The Post-Pandemic Model for Sustainable Tourism
(Is In A Forgotten Part of Spain)
Marcos Mateu is in his mid-forties but his boyish charm and enthusiasm are still in full evidence as he speaks, telling stories of his land, by which he means not the lands he owns but the lands of his birth, the lands he has worked all his life, just like his father before him, and the stories these lands tell, from pre-hispanic settlements to the Spanish Civil War which had a front line here for most of the war, to the olive freeze of 1956, and finally on to the strange – so strange – times currently being lived as part of the pandemic.
The land is the Matarranya, to the west of Catalunya, and at the easternmost tip of Aragon, in the little-known yet staggeringly beautiful province of Teruel, which once required a national advertising campaign to tell Spanish citizens that it did in fact still exist. The Matarranya region is comprised of a series of small medieval stone towns in a territory not quite Spain and not Catalunya, given credence by its prevalent use of a language that is also neither one nor another, known locally as chapureao.
Walk through these historic towns on a winter’s day and there is nothing to indicate that the year is not 1680, with almost no indicators of modern artifice on display. A group of men playing dominoes in a bar will give you a questioning look, no doubt, then assume you simply got yourself lost. Only if you return a second time will they start to wonder who you are and what you want, and engage you in semi-suspicious conversation.
It is this land of wisps and memories that Marcos Mateu could have decided to leave for the cities to make his life, as so many of his peers did, but something kept him: “I always saw possibility here,” he says easily, “I always felt there was so much potential. Leaving was never a question I countenanced.” Mateu’s father worked the land, still does (“What would I do at home?”), so his son joined him, but on the down-time he took over some abandoned buildings and meticulously started to renovate them, work which was to take years. At the same time he also continued the family tradition of growing organically on a plot of land just outside their town, Calaceite, the cultural capital of Matarranya, as well as organizing cultural events and festivals in the town and generally reinvesting in the place of his birth.
“I love travel, I’ve been fortunate enough to journey untravelled rivers, sail across seas,” he explains, “but I’ve never wanted to be anywhere other than here. Not because I couldn’t go, or didn’t see the possibilities – I just chose here.”
And here he is, with his home and business – ruralmatarranya.com – and family, working the land and letting out beautiful, unique rooms to people who are not passing through but increasingly also choose there, because they have come to recognize, through either the multiple afflictions of contemporary life or the enclosed and encroaching horror of the pandemic, that they want something different, something greater, which is to say something lesser.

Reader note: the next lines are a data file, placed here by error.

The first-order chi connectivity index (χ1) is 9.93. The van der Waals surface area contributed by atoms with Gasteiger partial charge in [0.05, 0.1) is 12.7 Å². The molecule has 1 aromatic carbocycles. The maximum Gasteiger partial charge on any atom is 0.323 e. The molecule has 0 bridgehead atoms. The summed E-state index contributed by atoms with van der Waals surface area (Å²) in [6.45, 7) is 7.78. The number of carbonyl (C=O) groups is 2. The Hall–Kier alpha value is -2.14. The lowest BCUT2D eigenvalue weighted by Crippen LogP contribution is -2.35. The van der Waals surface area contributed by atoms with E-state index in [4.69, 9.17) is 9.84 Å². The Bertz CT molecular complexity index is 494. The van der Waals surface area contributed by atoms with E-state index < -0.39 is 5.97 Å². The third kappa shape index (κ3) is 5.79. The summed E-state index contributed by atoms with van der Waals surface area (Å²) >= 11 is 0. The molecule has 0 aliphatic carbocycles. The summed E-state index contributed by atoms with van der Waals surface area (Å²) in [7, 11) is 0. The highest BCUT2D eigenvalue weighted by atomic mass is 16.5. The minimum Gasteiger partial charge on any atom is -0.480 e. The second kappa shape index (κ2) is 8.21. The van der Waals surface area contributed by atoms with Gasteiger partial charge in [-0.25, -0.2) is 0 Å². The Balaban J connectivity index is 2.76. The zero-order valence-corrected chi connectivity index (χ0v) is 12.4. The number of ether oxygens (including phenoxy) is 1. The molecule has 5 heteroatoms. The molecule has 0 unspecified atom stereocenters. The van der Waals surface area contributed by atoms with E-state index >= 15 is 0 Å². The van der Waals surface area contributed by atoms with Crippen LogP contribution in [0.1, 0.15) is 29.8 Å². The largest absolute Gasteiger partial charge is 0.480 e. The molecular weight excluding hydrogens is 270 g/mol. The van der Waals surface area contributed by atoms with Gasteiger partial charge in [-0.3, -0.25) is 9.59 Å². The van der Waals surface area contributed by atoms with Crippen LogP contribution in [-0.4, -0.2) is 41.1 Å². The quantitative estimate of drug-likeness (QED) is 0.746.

Mateu’s guests now stay at his houses for extended periods, year round, they harvest their own food from his orchard and growing patch, they swim in local rivers for entire days, they walk ancient paths between settlements, they drink cooperative wine from local grapes which are pressed metres from where they are ultimately sold, and they return time and time again.
Everything here feeds back into itself: lovingly restored buildings; locally grown organic food; hours and years spent working on the land; peers and colleagues lived alongside and supported and nourished. This is what happens when investment isn’t a number, when it is a personal commitment, when it values environmental and social responsibility, and community, above personal gain, when everything done is not about one individual but about the context.
In these current and post pandemic times which have allowed us to re-evaluate all that is left standing, it is little projects like this in a forgotten part of Spain which give us hope for what is yet to come.
Marcos Mateu Serrano runs Rural Matarranya in Calaceite, province of Teruel, Spain.
For more information visit ruralmatarranya.com
For The Yucatan Times
Jonathan Bonfiglio writes on sustainability and the environment for media publications internationally.
more recommended stories
This will cost the Yucatecans to travel on the Maya Train
MÉRIDA, Yucatán, (September 23, 2021).- The rates to.
Now they say that the Mérida Airport land will be used to build thousands of homes
Do we really need more housing.
Neighbors report in networks the poor condition of the streets of Holbox, Quintana Roo
There are many streets that are.
Peninsula Basin at serious risk of being affected: CICY
Mérida, Yucatán.- Over-densification in coastal areas,.
Yucatecans in the U.S. will be able to enjoy an afternoon of “Vaquería”
Mérida, Yucatán.- From September 24 to.
Improvement of streets in Periférico, with a 17% progress rate
The Merida City Hall, headed by.
According to the CANACINTRA Sustainable Stadium investment will detonate the economic activity of Yucatán
Mérida, Yucatán, (September 22, 2021).- The.
Autumn begins and with it the first cold front of the season is formed
Merida Yucatan; September 22, 2021 (ACOM).
Mérida Technological Institute celebrated 60 years of service to change lives
Mérida, Yucatán, (September 22, 2021).- The.
Isidore; the day a hurricane changed gender upon entering Yucatán
Mérida, Yucatán, (September 22, 2021).- 19.